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5 Step Plan for Optimizing Old Blog Content
Here are 5 things I aim to do with every single post that I update:
1. Read through the content inside the post. I add words or new information people may need. I take away any content that isn’t relevant. Pinterest changes so often that I have to make sure that all the information I’m sharing is still correct.
2. Link to other content on your site. This is called internal linking. Chances are that I have written a post about something similar to this older content that I can link to in the older post. I go through and link to any other newer content on my site that is relevant.
3. Look at the images and update them with any new images. Don’t take down the old image if it is coming up in a Google image search. Often I will replace the older images with newer ones, or hide old images and only display the newer image. There is no right or wrong way to do this, but make sure that the new and old images look similar so that the reader isn’t confused.
4. Add affiliate links or links to products you sell. I have 10 or so affiliates I work with, and I strategically choose where I use those links. If it is a post talks about gaining followers, I would link to MiloTree. If it’s a post about blogging, I would insert a link to Elite Blog Academy. Make sure there is a way for you to make money inside of the post if it makes sense.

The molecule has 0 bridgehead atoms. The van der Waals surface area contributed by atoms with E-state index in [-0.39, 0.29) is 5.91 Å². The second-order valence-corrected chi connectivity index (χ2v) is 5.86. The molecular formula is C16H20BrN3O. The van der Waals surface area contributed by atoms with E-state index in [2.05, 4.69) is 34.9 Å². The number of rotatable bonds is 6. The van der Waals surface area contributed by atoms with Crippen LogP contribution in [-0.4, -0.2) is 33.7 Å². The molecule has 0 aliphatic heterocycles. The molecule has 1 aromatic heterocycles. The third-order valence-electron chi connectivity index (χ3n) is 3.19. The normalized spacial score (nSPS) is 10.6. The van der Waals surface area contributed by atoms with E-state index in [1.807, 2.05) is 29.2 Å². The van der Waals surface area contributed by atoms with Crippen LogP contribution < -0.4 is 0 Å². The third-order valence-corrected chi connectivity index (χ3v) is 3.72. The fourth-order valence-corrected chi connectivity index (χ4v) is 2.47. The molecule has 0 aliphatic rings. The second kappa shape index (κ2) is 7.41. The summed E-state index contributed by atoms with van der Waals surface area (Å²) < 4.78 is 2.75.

5. Have a call to action. This could include signing up for an email list, joining a Facebook group, following you on Instagram or any other social media. This encourages your audience to further engage with you in some way.
Bonus: I always add a note at the top of the post in italics stating that I updated the post and when. This lets the reader know that it has been updated. I know that I appreciate this as the reader. I want to know that what I’m reading is current information.
How Much Time Will It Take to Optimize Old Blog Content?
So now that you know how to optimize old blog content, you may be wondering if this activity is going to be a huge time suck. I just batch-updated a group of posts in July while we were taking a break from podcast creation. It took me an average of about 30 minutes to update each of the posts.
I do have a creative team who creates images for me, which is hugely helpful. If you are doing that piece yourself, that might take an extra 30-45 minutes. I would aim to update two to three old posts per week.
You can add them into the week, or if you are like me, you can get on a roll and update five at one time in a couple of hours.
Tell Your Audience About Your Updated Blog Content
Let your audience know that you have updated your posts. You can do this through your email or on social media. It’s vital that they know that your content is fresh and relevant. You don’t want your audience to miss it.
Audience engagement plays an important role on Pinterest. The more shares from your site, the more eyes that are going to be seeing your content. Ask your people to engage with your content and give you feedback on it.
I’d love to hear how you update old blog content for Pinterest. Let me know in a comment about your creative ways of updating and optimizing your older posts.
For Further Reading/Listening:
2:44 – SPM Email Newsletter
4:30 – The Many Doors to Your Content
5:54 – Pinterest High and Low Seasons
8:42 – 5 Ways to Update Your Content
9:00 – Read Through the Content
9:32 – Add In New Links
10:36 – Update Images
12:39 – Add in Affiliate Links or Products You Sell
13:41 – Have a Call to Action
16:08 – How Long Will This Take?
17:35 – Tell Your Audience